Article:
Elk Survey Report
Jon DeBerti, Pennsylvania Game Commission elk biologist, today released the results of the recently completed elk survey, which estimates the state's current elk population to be 552 animals. Based on previous research, he noted that the herd should number between 650 and 700 animals by the time the 2003 elk hunting season is held in November.
"Weather made this year's survey difficult," DeBerti said. "The aerial survey took four days to accomplish, rather than the two or three days in previous surveys. Deep snow and ice also hampered groundwork prior to and during the aerial survey work.
"We had a difficult time completing this survey, but I believe that the Board of Game Commissioners and staff will be able to use this conservative population estimate to set the number of licenses for the elk hunt," DeBerti said. "We have decades of population estimates and reproduction and mortality figures on which to base this decision.
"Although this year's population estimate is down from last year, most of the drop occurred in the northwest corner of the elk range, where most hunting pressure has been intentionally focused to bring elk populations in line with the goals outlined in the management plan. The population estimate there of slightly more than 400 animals still is above the management goal of 300 animals in that area."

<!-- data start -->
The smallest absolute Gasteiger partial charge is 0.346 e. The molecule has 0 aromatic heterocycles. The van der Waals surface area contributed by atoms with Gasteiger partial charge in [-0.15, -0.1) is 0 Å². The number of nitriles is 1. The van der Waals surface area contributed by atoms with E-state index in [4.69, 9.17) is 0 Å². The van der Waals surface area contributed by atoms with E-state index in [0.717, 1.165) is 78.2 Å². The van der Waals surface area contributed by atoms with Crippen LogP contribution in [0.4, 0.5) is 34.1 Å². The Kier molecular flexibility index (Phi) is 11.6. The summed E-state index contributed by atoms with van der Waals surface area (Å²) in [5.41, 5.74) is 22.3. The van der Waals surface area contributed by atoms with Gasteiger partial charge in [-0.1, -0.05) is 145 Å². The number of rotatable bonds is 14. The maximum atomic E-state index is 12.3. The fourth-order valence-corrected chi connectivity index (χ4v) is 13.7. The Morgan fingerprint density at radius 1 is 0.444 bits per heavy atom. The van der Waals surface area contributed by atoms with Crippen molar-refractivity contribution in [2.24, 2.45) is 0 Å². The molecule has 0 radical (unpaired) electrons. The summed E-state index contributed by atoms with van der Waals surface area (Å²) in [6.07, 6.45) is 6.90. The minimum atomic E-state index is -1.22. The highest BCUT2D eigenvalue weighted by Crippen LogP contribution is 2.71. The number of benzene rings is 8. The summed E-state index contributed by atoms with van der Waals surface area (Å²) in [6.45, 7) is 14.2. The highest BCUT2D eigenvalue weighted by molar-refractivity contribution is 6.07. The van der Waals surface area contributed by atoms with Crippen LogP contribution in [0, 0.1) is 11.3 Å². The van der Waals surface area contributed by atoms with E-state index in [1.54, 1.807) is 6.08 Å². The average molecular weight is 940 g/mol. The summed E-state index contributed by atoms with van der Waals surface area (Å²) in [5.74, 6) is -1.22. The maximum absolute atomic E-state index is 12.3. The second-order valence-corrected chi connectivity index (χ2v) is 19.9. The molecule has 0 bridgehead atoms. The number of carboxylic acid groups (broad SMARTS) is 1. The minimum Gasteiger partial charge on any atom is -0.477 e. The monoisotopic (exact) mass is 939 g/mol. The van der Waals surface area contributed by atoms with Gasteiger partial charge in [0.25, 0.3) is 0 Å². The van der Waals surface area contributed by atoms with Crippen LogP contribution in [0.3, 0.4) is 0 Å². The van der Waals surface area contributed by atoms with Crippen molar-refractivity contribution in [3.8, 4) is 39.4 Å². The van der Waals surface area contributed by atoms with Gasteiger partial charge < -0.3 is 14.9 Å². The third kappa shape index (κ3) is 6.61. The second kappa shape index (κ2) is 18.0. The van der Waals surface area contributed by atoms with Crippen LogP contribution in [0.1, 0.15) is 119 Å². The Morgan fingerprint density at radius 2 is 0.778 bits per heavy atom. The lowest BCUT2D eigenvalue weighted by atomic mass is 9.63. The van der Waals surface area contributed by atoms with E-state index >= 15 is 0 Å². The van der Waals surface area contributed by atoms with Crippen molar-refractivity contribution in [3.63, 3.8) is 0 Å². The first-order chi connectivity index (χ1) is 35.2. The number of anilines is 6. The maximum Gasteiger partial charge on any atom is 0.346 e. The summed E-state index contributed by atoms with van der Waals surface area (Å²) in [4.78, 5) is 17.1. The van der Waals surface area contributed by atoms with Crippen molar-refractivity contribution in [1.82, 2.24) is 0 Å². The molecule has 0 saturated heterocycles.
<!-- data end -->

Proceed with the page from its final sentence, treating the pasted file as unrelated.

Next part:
DeBerti noted that the elk population outside the northwest corner of the elk range - where little hunting pressure has been directed - actually increased, as have elk-human conflicts.
The herd breakdown by sex and age in this year's survey is: 83 branch-antlered bulls; 22 spike bulls; 320 adult females; and 110 calves. Thick vegetation prevented an accurate determination of the sex and age of 17 elk.
Known elk mortalities over the past year were up, totaling 111. A breakdown of losses is: legal harvest, 61; crop damage 17; highway collisions, 11; illegal harvest 8; train, 5; accidental, 2; brain worm infestation, 1; and unknown, 6. Out-of-season elk mortalities have been averaging between six and eight percent for the past few years.
"During the last two decades, crop damage kills and illegal harvest are the two leading causes of mortalities," DeBerti said.
Last year's aerial survey of the elk herd was cancelled due to a lack of snow. DeBerti pointed out that counting dark-colored animals against the white snow is necessary for a successful survey. However, DeBerti noted that having too much snow and wind also is a problem, which the survey team experienced this year.
Elk are found in an 835-square-mile area of Elk, Cameron, Clinton, Centre, and Clearfield counties. The first modern elk hunt was held in 2001, which resulted in 27 elk being harvested. Last year, 61 elk were taken by hunters during the hunting season.